The layout of worlds in Cuphead is fairly simple. You can select from a few run-and-gun levels, or pick form a plethora of battles with devious baddies whose soul contracts you now need to collect. Defeating bosses opens up new sections of each world and eventually allows you to move on to the next. Sounds simple enough, but this dance with the Devil is anything but slow and steady.

On a difficulty scale from Mega Man to Dark Souls, Cuphead hits much closer to the former. To succeed, practice and determination are key because death is practically guaranteed, but difficulty lands a little south of rage quitting. That isn’t to say boss battles don’t offer a very real challenge, but I rarely felt that I wasn’t able to make some progress with each run. It was this keen balance of punishment and progress that kept me aching to try again even after multiple failures. If you fail to complete a fight or stage, the game presents you with a meter showing how close you were to your goal. Depending on how you are doing, this can be both an encouragement or an indicator that it might be time to take a short break before another attempt.

Each boss has multiple attack stages, with an additional stage added if the game is played on Regular difficulty. However, the battles in Cuphead are dynamic enough that players cannot win simply through rote memorization. For example, in some cases, a boss can have varied versions of one attack stage. A particular battle involved a stage where the boss transformed into a zodiac character. I died before completing that stage and the next time around she transformed into a different member of the zodiac, catching me off guard with new attacks. Often, though, bosses follow a set of transformations that can be memorized, though getting through them is anything but simple even with some foreknowledge. Attack patterns can change within stages, and you often find yourself needing to battle against numerous peripheral attacks while at the same time avoiding main attacks from the baddie itself.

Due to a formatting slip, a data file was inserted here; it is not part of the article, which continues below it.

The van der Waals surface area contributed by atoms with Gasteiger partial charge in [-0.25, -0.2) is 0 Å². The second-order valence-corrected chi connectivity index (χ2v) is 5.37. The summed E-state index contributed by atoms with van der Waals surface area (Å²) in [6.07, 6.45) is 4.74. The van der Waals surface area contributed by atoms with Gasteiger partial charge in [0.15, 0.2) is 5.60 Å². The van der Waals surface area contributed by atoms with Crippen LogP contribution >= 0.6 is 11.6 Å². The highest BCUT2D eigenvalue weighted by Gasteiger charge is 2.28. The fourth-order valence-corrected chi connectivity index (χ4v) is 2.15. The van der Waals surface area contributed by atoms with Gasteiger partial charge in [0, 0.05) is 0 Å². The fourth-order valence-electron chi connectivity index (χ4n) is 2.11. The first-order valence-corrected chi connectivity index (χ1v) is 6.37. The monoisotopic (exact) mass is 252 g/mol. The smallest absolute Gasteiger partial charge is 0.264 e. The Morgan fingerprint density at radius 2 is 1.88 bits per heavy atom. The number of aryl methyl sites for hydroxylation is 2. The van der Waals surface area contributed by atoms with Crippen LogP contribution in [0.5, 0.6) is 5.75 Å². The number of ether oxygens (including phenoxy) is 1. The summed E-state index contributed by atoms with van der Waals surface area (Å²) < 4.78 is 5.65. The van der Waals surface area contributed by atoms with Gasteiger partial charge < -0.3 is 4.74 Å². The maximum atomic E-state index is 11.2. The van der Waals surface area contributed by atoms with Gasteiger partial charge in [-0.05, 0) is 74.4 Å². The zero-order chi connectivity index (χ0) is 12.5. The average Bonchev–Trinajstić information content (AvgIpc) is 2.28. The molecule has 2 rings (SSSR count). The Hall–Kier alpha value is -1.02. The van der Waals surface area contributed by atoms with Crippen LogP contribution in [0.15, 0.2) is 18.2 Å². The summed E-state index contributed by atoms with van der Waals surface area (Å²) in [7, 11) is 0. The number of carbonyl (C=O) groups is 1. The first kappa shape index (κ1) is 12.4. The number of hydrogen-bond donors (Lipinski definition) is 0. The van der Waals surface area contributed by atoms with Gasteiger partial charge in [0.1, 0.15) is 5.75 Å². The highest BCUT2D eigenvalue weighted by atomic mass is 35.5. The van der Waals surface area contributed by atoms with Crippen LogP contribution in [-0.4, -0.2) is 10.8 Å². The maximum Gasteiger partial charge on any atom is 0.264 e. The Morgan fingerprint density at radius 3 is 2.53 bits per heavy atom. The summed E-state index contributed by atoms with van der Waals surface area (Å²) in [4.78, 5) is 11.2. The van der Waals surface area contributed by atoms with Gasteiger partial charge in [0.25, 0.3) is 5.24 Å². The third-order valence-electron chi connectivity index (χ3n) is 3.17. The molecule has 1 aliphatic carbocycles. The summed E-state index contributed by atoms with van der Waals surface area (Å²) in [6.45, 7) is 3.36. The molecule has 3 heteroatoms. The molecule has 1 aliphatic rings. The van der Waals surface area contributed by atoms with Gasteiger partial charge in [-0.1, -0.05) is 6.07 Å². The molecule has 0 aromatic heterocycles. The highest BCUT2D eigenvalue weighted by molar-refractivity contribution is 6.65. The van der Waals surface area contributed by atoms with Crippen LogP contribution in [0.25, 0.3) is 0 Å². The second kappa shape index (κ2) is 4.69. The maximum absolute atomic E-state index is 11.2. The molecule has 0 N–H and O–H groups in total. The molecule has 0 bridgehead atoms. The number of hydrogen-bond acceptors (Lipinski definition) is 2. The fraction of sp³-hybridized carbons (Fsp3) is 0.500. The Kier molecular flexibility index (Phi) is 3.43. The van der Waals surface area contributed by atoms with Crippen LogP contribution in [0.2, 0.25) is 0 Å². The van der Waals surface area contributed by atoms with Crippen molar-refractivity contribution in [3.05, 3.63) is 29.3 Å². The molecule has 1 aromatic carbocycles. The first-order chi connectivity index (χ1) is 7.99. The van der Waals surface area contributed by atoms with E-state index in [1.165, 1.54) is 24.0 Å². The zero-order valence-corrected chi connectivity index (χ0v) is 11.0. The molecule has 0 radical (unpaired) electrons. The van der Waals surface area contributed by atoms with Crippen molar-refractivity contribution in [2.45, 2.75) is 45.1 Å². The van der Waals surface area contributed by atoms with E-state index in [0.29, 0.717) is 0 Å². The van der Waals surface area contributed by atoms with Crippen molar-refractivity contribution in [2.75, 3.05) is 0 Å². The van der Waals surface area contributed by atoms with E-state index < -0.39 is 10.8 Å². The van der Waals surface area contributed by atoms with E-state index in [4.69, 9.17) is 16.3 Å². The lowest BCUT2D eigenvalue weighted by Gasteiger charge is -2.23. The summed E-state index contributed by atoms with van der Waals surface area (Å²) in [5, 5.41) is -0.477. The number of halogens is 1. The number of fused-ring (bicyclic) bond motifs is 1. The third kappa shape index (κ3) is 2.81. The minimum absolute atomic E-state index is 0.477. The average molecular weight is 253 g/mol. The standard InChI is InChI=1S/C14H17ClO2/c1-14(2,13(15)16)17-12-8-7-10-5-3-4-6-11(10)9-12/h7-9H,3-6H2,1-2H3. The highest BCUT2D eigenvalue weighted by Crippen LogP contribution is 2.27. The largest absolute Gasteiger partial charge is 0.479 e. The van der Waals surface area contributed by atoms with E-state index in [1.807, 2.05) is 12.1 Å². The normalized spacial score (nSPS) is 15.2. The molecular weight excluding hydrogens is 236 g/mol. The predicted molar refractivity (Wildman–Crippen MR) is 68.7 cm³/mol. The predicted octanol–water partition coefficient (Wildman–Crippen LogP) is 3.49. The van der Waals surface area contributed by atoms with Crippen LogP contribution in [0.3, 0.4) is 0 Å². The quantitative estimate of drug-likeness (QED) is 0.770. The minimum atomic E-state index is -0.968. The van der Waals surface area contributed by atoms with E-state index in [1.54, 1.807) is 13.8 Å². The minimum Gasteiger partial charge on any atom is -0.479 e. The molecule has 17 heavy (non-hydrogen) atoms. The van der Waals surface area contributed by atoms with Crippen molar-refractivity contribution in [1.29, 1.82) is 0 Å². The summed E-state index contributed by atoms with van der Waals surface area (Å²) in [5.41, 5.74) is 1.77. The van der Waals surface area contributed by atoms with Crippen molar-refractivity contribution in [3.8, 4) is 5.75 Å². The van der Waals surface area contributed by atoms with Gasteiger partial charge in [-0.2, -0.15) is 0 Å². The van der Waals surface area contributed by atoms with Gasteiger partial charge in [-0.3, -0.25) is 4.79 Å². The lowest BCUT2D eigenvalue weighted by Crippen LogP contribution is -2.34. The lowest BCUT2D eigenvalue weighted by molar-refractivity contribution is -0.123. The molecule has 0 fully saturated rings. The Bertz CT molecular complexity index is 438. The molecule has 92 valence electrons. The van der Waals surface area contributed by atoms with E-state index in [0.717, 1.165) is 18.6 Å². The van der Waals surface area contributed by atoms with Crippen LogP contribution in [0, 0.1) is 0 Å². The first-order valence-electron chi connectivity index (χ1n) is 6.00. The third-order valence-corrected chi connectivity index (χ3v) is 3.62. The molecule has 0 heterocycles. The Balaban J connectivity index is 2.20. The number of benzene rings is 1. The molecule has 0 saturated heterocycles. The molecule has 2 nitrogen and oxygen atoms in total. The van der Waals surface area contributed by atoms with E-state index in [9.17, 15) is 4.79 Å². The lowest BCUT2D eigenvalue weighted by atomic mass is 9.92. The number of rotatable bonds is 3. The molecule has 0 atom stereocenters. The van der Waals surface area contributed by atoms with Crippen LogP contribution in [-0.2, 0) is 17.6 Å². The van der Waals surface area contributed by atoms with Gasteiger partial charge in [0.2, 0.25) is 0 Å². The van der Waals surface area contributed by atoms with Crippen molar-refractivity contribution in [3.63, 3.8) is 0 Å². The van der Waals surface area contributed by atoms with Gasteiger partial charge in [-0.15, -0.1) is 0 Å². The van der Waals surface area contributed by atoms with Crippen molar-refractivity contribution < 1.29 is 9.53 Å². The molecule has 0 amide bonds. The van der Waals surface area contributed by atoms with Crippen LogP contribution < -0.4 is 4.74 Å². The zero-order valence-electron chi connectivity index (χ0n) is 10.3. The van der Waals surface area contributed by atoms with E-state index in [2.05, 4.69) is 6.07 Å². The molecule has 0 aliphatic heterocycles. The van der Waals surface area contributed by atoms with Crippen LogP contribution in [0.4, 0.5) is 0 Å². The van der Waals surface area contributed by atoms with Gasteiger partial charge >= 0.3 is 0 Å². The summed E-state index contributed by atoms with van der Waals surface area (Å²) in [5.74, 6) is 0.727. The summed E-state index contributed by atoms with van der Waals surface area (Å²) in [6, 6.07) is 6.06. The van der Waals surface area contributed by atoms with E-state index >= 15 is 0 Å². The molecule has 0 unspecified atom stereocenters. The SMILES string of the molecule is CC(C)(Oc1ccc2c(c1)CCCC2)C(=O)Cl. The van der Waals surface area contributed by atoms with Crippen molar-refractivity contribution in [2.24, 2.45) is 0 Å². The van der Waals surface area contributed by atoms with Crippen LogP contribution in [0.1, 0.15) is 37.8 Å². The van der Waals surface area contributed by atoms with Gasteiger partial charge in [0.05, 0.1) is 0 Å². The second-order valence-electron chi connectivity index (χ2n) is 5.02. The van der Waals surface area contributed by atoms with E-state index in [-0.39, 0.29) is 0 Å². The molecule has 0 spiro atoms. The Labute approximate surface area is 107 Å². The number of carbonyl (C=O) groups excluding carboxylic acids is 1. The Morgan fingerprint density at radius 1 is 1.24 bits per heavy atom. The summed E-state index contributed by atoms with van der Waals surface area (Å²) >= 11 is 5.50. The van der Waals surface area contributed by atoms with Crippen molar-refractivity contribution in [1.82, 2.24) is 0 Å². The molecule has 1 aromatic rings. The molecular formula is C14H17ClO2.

Boss battles are truly a sight to behold and a challenge even for a seasoned platform/run-and-gun aficionado. This is partly due to the intensity of the fights. During one encounter, I had to avoid a train while also dodging glowing horseshoe attacks from a clown riding on a donkey held up by a string. Sounds crazy, but aside from the spot-on 1930s visual aesthetic, Cuphead also solidly replicates the sheer bizarreness of the cartoons of that bygone era. I fought frogs that turned into a slot machine pitching coins at me, and a woman who became an airplane that became a terrifying version of the moon. And that is only a small, incomplete sampling. Somehow, it works. I never questioned the wacky and often unpredictable directions boss battles would go. The whole world is bright and bouncing, sometimes sharp and sinister, life and movement that I can only describe as what Jazz music must look like if animated.

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An Arsenal of Abilities & Upgrades

During the course of your battles you will earn coins that allow you to purchase different types of shots that can be equipped during battle. You can even equip two different shots and toggle between them. Each comes with both a plus as well as a minor downside. For example, one shot gives a wider bullet spread and allows you to aim backward, but offers only average damage unless used while aiming behind you. Another allows greater damage but requires more precision. You can also purchase charms that can be equipped as add-on effects or life extenders. For example, early on I purchased a heart that gave me an additional hit point. It, however, also slightly lowered my attack power. The extra hit point saved me more than once, so the slightly lowered attack was worth the price.

The most important move in Cuphead’s arsenal, though, is the Parry. This allows you to jump off of pink-colored objects that appear throughout a level or boss fight. During battle, this allows for more dynamic movement, but it also charges up your Super Meter which, when full, allows you to discharge a number of powerful attacks.